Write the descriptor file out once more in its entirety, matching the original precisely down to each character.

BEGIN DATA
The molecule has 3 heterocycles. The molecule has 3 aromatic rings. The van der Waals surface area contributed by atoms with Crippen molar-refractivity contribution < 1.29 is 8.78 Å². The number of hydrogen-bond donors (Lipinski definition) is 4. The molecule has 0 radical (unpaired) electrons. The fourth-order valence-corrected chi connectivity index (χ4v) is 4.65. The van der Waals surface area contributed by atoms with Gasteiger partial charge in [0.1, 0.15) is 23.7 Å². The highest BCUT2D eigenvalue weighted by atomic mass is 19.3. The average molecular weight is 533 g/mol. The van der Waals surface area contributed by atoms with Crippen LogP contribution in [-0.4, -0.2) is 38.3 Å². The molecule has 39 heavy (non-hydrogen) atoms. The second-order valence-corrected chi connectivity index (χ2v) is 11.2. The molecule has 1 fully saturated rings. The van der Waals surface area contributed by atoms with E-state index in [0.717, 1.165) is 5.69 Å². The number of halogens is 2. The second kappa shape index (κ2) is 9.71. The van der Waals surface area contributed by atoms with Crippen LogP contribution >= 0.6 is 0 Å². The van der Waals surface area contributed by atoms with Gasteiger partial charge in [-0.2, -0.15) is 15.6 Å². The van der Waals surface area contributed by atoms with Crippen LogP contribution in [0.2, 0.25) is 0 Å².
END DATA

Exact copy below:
The molecule has 3 heterocycles. The molecule has 3 aromatic rings. The van der Waals surface area contributed by atoms with Crippen molar-refractivity contribution < 1.29 is 8.78 Å². The number of hydrogen-bond donors (Lipinski definition) is 4. The molecule has 0 radical (unpaired) electrons. The fourth-order valence-corrected chi connectivity index (χ4v) is 4.65. The van der Waals surface area contributed by atoms with Gasteiger partial charge in [0.1, 0.15) is 23.7 Å². The highest BCUT2D eigenvalue weighted by atomic mass is 19.3. The average molecular weight is 533 g/mol. The van der Waals surface area contributed by atoms with Crippen LogP contribution in [-0.4, -0.2) is 38.3 Å². The molecule has 39 heavy (non-hydrogen) atoms. The second-order valence-corrected chi connectivity index (χ2v) is 11.2. The molecule has 1 fully saturated rings. The van der Waals surface area contributed by atoms with E-state index in [0.717, 1.165) is 5.69 Å². The number of halogens is 2. The second kappa shape index (κ2) is 9.71. The van der Waals surface area contributed by atoms with Crippen LogP contribution >= 0.6 is 0 Å². The van der Waals surface area contributed by atoms with Gasteiger partial charge in [-0.2, -0.15) is 15.6 Å². The van der Waals surface area contributed by atoms with Crippen LogP contribution in [0.2, 0.25) is 0 Å².